Student Blog: Quijada and RUBBERBANDance at Bovard Auditorium

March 26, 2018


Victor Quijada with BFA student Beau Foley | Photo by Carolyn DiLoreto

By Kaylin Sturtevant

At USC Kaufman, we are fortunate to have the opportunity to train closely with artist in residence Victor Quijada, where he teaches us his RUBBERBAND method, developed with his diverse background of breaking, hip hop, classical, and contemporary styles. After working with him for a month at the start of the semester, we actually got to see Quijada’s method translated onto the stage when his Montreal-based company, RUBBERBANDance Group, performed in a USC Visions & Voices concert in Bovard Auditorium.

Vic’s Mix onstage

The show was phenomenal. Each of the seven dancers stood out with their own individuality, in addition to the incredible stylized movement qualities that the RUBBERBAND method provides. The company performed Vic’s Mix, which was an evening that consisted of several of Quijada’s works, both early and recent. It was interesting to see how his choreography had evolved over time, and to see his use of hybridity through merging different styles. The women lifted other dancers just as much as the men did, erasing existing gender stereotypes. Quijada’s musical choices–all classical works from composers like Sergei Prokofiev and Jasper Gahunia–also helped make the program extraordinarily unique. There were both humorous and serious moments throughout the performance, and the entire production was brilliantly crafted and curated.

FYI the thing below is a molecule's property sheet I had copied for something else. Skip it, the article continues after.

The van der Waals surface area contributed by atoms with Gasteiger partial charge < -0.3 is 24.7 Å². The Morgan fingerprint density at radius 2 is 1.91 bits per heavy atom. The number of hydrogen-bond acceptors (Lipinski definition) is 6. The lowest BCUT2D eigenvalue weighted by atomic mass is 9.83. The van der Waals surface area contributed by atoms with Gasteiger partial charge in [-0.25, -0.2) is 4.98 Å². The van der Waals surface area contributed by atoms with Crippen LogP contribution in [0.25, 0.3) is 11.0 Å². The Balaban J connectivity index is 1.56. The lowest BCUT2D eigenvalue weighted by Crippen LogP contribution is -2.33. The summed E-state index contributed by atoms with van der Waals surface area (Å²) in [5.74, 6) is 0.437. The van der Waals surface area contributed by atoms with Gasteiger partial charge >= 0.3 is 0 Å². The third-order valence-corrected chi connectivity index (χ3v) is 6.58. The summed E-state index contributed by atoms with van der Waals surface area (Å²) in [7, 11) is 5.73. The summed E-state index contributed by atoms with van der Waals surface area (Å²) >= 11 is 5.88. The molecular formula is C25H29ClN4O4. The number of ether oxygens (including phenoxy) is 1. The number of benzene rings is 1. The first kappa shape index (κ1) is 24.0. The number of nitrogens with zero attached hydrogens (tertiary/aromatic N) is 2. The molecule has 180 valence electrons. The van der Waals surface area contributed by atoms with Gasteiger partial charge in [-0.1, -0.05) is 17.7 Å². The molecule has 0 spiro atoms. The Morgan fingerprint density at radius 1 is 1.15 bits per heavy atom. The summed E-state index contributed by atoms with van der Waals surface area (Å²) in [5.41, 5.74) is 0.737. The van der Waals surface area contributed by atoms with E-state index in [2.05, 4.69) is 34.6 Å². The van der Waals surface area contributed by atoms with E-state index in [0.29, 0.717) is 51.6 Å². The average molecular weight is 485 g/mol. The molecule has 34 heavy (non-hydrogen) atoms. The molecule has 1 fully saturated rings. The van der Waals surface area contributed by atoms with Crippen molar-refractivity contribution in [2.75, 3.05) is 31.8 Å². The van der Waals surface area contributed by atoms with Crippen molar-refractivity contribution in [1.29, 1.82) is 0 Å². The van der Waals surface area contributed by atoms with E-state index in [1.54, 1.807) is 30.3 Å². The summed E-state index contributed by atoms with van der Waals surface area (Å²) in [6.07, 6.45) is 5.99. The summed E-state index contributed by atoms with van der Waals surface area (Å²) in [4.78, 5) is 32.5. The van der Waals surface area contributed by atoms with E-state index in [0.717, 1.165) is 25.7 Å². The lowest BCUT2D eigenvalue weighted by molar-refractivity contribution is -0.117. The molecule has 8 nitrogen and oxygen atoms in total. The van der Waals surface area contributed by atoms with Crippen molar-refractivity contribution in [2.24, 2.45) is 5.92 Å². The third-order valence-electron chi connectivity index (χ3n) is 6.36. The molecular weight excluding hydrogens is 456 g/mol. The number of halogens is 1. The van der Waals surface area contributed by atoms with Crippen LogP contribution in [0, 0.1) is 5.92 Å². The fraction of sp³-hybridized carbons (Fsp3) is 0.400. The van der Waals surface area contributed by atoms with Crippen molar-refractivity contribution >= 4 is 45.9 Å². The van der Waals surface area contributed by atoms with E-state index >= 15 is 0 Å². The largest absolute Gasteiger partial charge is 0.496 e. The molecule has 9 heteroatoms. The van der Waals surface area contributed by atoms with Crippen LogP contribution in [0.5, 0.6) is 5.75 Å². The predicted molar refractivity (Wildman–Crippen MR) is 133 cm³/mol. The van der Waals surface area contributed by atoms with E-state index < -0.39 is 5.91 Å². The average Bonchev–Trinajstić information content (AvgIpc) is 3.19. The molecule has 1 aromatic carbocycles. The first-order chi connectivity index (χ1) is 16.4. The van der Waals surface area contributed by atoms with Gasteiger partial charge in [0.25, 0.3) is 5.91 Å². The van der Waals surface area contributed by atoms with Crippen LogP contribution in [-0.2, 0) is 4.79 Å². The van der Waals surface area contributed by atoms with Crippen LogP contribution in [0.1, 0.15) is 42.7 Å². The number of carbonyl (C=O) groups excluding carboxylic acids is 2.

Applying the technique

Watching Vic’s Mix was especially exciting for me because I had actually learned some of the repertory when attending the RUBBERBAND summer intensive at Domaine Forget in Quebec this past summer. I was really inspired by working with Victor my freshman year at Kaufman and a few times before that, so I went to his summer intensive to dive into the technique even further and continue to push myself out of my comfort zone. At Domaine Forget, we got to work with many of the company members as well, so it was really fascinating to see them perform the choreography and technique they had been teaching us. We did a lot of partnering work at the intensive, which I found beneficial especially after watching the show; partnering was an impressive element in Vic’s Mix, where the dancers made the most difficult choreography seem effortless.

The culmination of my training with Quijada in the RUBBERBAND method and the visuals of Vic’s Mix made me all the more excited to see him return for his residency next spring–I can’t wait to learn more RUBBERBAND repertory.